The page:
2. The roles of town officials are not clearly defined (at least in how they are executed).  Much of our difficulty maintaining employees in critical positions as well as our political acrimony comes from the same source.  Whether we’re talking micromanagement from the Town Council, decisions by employees that follow improper channels, or boards that claim power for themselves (or neglect it), lacking a clear picture of who is responsible for what can result in conflicts and wasted effort.
  3. Basic and consistent rules of operation haven’t been followed.  A clear message from local businesses when Town Council members, town officials, and various volunteers toured their facilities a couple months ago was that the rules they have to follow change depending whom they ask or who holds a particular office at the time.  Meanwhile, every time employees have done something so egregious as to deserve to lose their jobs, lawyers advising the town have pointed out that no prior violations were ever actually put in their files. At the same time, the Board of Canvassers has picked and chosen what it would put on ballots.  These examples all illustrate the importance of consistency.

Some of these challenges will sound familiar across Rhode Island, but talking to people involved in politics in some other towns, I’ve been struck by just how out-of-whack Tiverton is on some of them.  That is particularly true when it comes to the lack of a financial plan.

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The Mystery of Deteriorating Roads

As is true around the state, the condition of the roads are a constant (and justified) complaint in Tiverton, with a particular focus on those that the state owns and, therefore, is responsible to fix.  Oh, they’re on the 10-year plan for repair, but that means at least five more years — five more winters and five more thaws — until the worst of them are addressed.

A local landscaper asks a question that occurs to many Rhode Islanders, in one form or another:

Louis Dupont, said the state “better do something.”

“The state gets all this money from the lottery. Where does it go?” Dupont asked. “That baffles me. All that money. Where does it go?”

Asked his opinion of the eastern stretch of East Road, Dupont says: “The tractor almost jumps off the trailer.”

The state now has a $10 billion budget, and the municipalities collect another $2.5 billion in taxes on top of that.  Where does all the money go?

Well, this is the Know a Guy State, and budgets fund special favors, handouts, pet projects, and a substantial pay premium for government employees.  Once a chunk of cash is claimed for anything or anyone, it becomes an entitlement that is extremely difficult to take away.  When money does go toward infrastructure, cost-growing mandates from the state, such as prevailing wage, drive up the expense to ridiculous heights so taxpayer dollars can’t go as far as they otherwise would.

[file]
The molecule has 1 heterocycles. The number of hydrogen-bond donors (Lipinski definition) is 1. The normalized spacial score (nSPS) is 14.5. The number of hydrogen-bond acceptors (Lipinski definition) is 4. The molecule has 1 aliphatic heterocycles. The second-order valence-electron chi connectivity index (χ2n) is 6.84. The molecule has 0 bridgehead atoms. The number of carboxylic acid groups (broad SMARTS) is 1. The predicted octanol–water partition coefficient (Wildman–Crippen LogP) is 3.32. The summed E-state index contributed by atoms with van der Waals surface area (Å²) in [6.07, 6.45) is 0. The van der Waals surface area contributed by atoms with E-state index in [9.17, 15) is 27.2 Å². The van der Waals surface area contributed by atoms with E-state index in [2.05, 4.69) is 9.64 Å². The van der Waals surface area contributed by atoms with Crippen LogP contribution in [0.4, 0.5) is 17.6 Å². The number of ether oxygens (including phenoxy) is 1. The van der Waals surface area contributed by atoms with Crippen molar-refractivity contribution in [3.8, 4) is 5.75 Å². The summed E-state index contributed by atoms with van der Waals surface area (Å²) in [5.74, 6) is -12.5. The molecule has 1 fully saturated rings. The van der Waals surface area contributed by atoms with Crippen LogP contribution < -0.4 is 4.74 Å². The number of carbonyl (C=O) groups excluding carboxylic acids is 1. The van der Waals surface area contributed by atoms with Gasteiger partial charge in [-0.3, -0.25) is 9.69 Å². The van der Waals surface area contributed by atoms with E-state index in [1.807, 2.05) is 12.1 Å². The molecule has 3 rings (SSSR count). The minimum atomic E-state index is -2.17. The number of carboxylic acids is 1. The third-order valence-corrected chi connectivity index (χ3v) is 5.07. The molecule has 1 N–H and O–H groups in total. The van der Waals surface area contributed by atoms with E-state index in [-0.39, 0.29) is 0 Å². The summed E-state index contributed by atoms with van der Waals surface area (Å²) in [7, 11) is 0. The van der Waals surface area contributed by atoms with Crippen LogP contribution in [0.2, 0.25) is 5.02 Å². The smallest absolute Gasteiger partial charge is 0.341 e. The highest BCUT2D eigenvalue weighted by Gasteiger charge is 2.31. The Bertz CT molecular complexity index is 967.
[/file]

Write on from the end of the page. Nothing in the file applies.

Big-government politicians everywhere understand that they’re better off siphoning money to things that shouldn’t be priorities so that the public will consent to higher taxes and more fees in order to fund the things that they really care about, and Rhode Island has made that principle a way of life.  Until we stop shaking our heads and writing it off simply as the way things are around here, the practice will continue.

But imagine if we insisted on change and our roads were rapidly repaired, perhaps even while we experienced a reduction in taxation.  Decline has been a choice, and it is within our power to reverse it and rocket up the national rankings that give Ocean State residents a near-monthly slap.

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MA and Fall River Should Help with Their Drug Dealers’ Disruptions

The only recreation marijuana store in Fall River is experiencing booming business, and it’s disrupting the neighborhood, not to mention one of the major traffic areas into Tiverton:

“We totally understand their frustration as far as last week because it was mayhem,” said Kyle Bishop, the dispensary’s chief operating officer. “The Fourth of July was insane.”

Bishop estimated that business at the dispensary was up 30% over the holiday weekend and that as many as 1,800 customer transactions were taking place daily.